Above: Gareth Williamson, managing director, Relivit
By Keryn Curtis
An innovative Australian company establishing a recycling service for ‘absorbent hygiene products’, including incontinence products from aged care services, has won a major international business award.
The new Australian recycling company, Relivit, is licensing and commercialising technology for the full recycling of absorbent hygiene product (AHP) waste including disposable nappies, feminine hygiene products and adult continence aids. The company, which was featured in a special sustainability report in Australian Ageing Agenda’s May June magazine issue, was awarded the Licensing Executives Society International (LESI) Global Award at an event in Boston in the USA.
The award recognises the team whose business plan best deals with intellectual property (IP) rights and their development and use in the global business environment. The Relivit team was one of 35 from around the globe that participated in the 2012 LESI Foundation Graduate Student Business Plan Competition, now in its ninth year. Founded by a graduate team of entrepreneurs from Swinburne University of Technology in Melbourne, the Relivit team’s win marks the fourth time that the Swinburne University of Technology has taken home the Global Award, under the direction of Dr Seth Jones, Acting Director, Swinburne Knowledge.
Relivit will open its first plant in western Sydney in mid-2013, to process 25,000 tonnes each year of AHP waste and divert 90 per cent of the waste material from landfill. As AAA reported in the May June issue, Relivit has been working with Aged and Community Services NSW & ACT and the NSW Department of Heritage and Environment, with funding and support from AHP manufacturer, SCA Hygiene Australasia, to undertake an audit of absorbent waste generation in residential aged care facilities.
By auditing the amount of AHP waste generated, on average, on a per-bed basis, residential aged care providers will be able to calculate and contract their AHP waste collection and recycling. An online tool will be developed to assist in this planning and calculation process.
Relivit Managing Director, Gareth Williamson, said the award acknowledged the company’s unique role in addressing the escalating cost of waste disposal coupled with environmental benefits.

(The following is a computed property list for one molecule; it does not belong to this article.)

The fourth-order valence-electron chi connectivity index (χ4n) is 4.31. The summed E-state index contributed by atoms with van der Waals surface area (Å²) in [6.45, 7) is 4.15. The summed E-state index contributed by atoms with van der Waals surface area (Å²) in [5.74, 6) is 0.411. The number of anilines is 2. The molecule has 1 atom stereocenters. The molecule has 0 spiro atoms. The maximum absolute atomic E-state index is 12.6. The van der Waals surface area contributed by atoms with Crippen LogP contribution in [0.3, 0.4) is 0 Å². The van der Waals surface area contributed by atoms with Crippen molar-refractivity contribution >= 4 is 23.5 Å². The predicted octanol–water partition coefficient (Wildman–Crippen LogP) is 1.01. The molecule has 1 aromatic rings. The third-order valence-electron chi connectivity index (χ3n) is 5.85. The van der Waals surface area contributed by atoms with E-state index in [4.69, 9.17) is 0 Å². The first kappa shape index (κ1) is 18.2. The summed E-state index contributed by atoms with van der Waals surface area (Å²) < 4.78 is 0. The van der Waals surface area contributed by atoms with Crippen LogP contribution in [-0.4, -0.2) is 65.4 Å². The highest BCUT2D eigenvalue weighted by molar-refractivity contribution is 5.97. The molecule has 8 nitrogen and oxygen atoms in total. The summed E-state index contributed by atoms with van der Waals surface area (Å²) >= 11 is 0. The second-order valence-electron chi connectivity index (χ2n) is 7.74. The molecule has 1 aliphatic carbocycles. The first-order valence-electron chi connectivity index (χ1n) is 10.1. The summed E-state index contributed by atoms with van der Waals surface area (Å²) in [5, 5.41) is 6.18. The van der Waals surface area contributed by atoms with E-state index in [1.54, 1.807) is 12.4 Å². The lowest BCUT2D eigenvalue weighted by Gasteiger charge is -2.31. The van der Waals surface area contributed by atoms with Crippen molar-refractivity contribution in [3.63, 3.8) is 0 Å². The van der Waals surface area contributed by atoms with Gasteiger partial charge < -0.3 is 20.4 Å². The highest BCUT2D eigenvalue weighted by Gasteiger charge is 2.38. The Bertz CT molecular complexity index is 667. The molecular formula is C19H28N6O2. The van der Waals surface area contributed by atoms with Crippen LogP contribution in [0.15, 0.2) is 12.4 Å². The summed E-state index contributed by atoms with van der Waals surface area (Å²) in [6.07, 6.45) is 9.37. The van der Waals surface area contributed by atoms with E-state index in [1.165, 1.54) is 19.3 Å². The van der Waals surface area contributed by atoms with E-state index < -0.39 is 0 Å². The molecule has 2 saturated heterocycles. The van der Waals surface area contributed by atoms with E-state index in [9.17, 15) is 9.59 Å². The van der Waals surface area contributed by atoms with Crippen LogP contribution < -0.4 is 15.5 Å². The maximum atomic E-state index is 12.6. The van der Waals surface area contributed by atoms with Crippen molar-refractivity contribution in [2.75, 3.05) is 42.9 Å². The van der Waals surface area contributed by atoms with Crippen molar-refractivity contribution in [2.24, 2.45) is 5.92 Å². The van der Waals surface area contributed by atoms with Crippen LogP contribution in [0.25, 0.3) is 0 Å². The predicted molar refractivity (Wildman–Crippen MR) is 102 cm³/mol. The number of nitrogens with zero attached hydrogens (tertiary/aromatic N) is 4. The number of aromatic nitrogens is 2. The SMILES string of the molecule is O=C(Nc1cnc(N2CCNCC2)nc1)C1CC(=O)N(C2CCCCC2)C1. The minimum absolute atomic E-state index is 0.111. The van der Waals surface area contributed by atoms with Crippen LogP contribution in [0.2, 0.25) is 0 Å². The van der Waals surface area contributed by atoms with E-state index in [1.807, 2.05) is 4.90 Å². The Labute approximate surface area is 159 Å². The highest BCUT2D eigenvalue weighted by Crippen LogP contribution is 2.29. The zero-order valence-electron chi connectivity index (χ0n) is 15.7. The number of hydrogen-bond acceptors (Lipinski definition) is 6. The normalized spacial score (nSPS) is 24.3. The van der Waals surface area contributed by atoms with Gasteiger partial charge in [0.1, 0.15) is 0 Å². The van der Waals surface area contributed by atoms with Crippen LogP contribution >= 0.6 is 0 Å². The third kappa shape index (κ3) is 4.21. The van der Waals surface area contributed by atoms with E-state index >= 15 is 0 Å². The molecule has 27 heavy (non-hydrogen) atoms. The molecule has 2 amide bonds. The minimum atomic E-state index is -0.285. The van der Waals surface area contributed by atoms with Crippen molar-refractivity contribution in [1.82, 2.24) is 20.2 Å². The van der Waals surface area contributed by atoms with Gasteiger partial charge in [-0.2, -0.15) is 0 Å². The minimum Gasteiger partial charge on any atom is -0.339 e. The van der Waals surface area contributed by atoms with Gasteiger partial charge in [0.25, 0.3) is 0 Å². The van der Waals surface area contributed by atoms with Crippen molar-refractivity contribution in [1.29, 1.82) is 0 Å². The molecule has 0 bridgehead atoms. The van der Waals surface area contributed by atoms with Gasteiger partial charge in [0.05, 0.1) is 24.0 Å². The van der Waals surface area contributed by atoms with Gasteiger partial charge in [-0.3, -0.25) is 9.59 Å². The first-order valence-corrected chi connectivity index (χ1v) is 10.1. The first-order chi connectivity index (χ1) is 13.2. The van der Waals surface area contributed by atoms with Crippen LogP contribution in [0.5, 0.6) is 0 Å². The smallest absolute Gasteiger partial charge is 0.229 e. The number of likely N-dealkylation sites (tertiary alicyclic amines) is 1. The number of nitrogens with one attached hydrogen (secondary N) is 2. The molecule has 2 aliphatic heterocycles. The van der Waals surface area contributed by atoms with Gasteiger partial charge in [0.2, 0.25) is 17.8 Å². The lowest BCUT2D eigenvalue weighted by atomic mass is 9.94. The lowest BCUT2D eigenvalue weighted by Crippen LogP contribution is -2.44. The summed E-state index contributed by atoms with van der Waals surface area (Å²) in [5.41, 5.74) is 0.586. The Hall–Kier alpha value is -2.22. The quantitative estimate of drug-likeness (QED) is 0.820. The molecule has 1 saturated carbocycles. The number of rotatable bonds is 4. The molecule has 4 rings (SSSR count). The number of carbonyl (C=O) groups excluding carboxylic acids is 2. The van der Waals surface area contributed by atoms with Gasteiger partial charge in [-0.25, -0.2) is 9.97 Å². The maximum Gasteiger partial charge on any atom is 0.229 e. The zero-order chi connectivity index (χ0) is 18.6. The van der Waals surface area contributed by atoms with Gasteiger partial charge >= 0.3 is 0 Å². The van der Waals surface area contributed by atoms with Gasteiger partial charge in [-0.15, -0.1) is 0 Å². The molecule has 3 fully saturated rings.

“Currently half a million tonnes a year of AHP waste is buried in Australian landfill sites, where the valuable resources are lost to the supply chain. The cost of landfill disposal in Sydney is expected to increase by 50 per cent in the next five years, which contributes to Relivit being able to deliver a viable solution.” Mr Williamson said.
In addition to working with residential aged care providers, Relivit is partnering with large corporates to access other target markets such as female washrooms, childcare centres, hospitals and healthcare facilities. Commercial waste management providers will deliver AHP waste collected from these various sites to the new Sydney plant where Relivit will use the licensed technology to sterilise the waste, and specialised equipment will separate the fibre and plastics and prepare them for resale. High quality wood fibre will be recycled as cardboard and plastics will be sold for reuse in construction materials.
Williamson says the new service will help its customers combat rising waste disposal costs and also reduce direct carbon emissions by more than 50 per cent. There are plans for more than 10 plants across Australia, New Zealand and Asia.
Gareth Williamson and Mark Dunn, founders of Relivit, met while studying part-time for a Masters in Entrepreneurship and Innovation at Swinburne. The Relivit business plan also won the Swinburne Venture Cup competition in 2010 and went on to win the John Heine Entrepreneurial Challenge, the national postgraduate competition run by Queensland University of Technology Business School.